Uncovering Student Stories

Data + Team = PLC

When you hear the words “Data Teams”, what comes to mind?  As teachers, many of us have a negative connotation because we think it is a negative reflection about our teaching and practices.  This can leave us unmotivated to actively participate in data teams and dreading the meetings.  Mindsets about data teams are changing as data teams evolve and shift to focus on how data should help us discover strategies and behaviors students need to grow as readers, writers, and flexible math thinkers.   

Actually, data teams are a time for educators to communicate and collaborate in authentic and meaningful ways on best practices. Data Teams provide an opportunity to uncover the stories of our learners and the time to dig deeper by using multiple data points.  With our goals in mind, we can use students’ strengths to bridge the gaps in their learning.  Data teams give professionals the time to think about how to use the framework to support diverse learners and reflect on instruction. Data teams are a professional learning community within the school to support, motivate and push each other’s thinking.  

Opportunities for collaborative discussion help us develop a set of common beliefs focused on learning so that we’re more open and willing to see the purposeful and intentional moves made within effective data teams. Not only do we need to embrace our beliefs but we need to understand the theory behind those beliefs. In the book titled Assessment in Perspective: Focusing on the Reader Behind the Numbers authors Clare Landrigan and Tammy Mulligan share their beliefs on teaching and learning:

  1. Assessment is more than a number.  “Assessment should not be about defining a reader but about piecing together information to help us design classroom experiences so we can observe our readers learning and understand what each one needs.” (Landrigan & Mulligan 9)
  1. Assessment and instruction are inseparable. If, as teachers, we want our instruction to be purposeful and intentional then it needs to stay grounded in assessment.  Assessment allows us to meet the different needs of our learners. When we instruct, we observe and watch the students respond as readers, writers, and math thinkers and adjust our instruction along the way.  This is called responsive teaching.

Here are some powerful quotes from the book that hit home how assessment and instruction are inseparable:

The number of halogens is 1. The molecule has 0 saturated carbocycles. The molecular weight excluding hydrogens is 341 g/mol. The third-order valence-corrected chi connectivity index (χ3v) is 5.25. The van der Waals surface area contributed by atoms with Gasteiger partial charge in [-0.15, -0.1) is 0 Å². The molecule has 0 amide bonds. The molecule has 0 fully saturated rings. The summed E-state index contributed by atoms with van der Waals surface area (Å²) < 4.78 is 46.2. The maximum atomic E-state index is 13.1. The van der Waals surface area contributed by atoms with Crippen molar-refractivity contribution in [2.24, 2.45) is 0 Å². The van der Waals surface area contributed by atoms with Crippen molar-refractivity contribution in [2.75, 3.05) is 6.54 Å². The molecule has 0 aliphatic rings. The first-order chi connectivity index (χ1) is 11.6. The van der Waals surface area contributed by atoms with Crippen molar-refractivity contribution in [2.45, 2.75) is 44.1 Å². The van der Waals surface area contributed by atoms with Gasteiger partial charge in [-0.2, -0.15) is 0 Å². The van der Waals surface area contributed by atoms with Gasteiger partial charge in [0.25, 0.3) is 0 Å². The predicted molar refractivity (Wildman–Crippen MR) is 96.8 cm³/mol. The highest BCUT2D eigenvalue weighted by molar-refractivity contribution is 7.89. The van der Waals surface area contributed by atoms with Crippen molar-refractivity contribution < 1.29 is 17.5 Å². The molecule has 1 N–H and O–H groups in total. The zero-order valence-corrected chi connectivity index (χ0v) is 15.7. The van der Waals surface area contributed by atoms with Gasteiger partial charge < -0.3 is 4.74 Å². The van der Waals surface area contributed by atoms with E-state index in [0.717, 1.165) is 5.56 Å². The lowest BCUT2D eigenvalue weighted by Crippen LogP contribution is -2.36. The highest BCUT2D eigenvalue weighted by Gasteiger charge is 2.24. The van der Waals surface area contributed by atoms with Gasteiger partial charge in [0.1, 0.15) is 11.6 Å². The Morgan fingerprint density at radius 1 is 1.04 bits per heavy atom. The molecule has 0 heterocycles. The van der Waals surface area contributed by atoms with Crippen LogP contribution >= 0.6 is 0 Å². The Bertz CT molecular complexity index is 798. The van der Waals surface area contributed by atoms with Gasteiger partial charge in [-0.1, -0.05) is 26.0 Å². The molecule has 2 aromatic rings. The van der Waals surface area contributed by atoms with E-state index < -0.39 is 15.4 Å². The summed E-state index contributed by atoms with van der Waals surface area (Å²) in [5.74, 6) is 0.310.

• “Assessment is today’s means to modify tomorrow’s instruction.” (From Carol Ann Tomlinson, Landrigan & Mulligan 10)
  • “Assessment is the thinking teacher’s mind work.  The intelligence that guides our every moment as a teacher” (85).  It is through this “mind work” — collecting data, asking questions, digging deeper, talking with colleagues, and putting the pieces of the information together — that we can truly understand our readers and find their stories.” (Landrigan & Mulligan 2)  
  • “Teachers have power over formative assessments — the assessments that matter the most to learning.  When formative assessments are given along the way, they help teachers know what students need and also give students ideas on how to improve.  They feed teachers and, more important, feed students so they can grow.” (Landrigan & Mulligan 72)
  • “We need to know our goals and the essential concepts within those goals in order to know how we are assessing our students.  Asking questions around the objectives we are teaching provides immediate feedback on what students know and what they need to learn next.” (Landrigan & Mulligan 77) 
  1. All students can learn and teachers instruction can meet high standards and still be  developmentally appropriate for all learners.Kids are not developmentally different from how they were at the beginning of our career in this profession, but what we are asking of kids is very different.  The question for us is how to prepare our students to live in the 21st century while still teaching in a way that is developmentally appropriate.  For us, assessment is the answer to that question.”  (Landrigan & Mulligan 12)

As our Personal Learning Communities continue to grow and change we need to remember how children learn and keep that as a constant focus while using assessment as our window into what each learner needs.  (Landrigan & Mulligan 15)  Behind the Data Wall there is a story linked to each child that a teacher needs to share and discover during Data Teams.

What Is a Data Team?

Tonya Buelow & Nicolette LandonTonya Buelow is currently an instructional coach at Darby Creek Elementary.  She has been teaching for 22 years.  Her passions include literacy, math, learning new things, and spending time with her family on a beach.  She also enjoys watching her children play softball and volleyball.
Nicolette Landon is currently an instructional coach at Ridgewood Elementary.  She has been teaching for 13 years.  Her passions include literacy, math, learning new things, and spending time with her family and friends.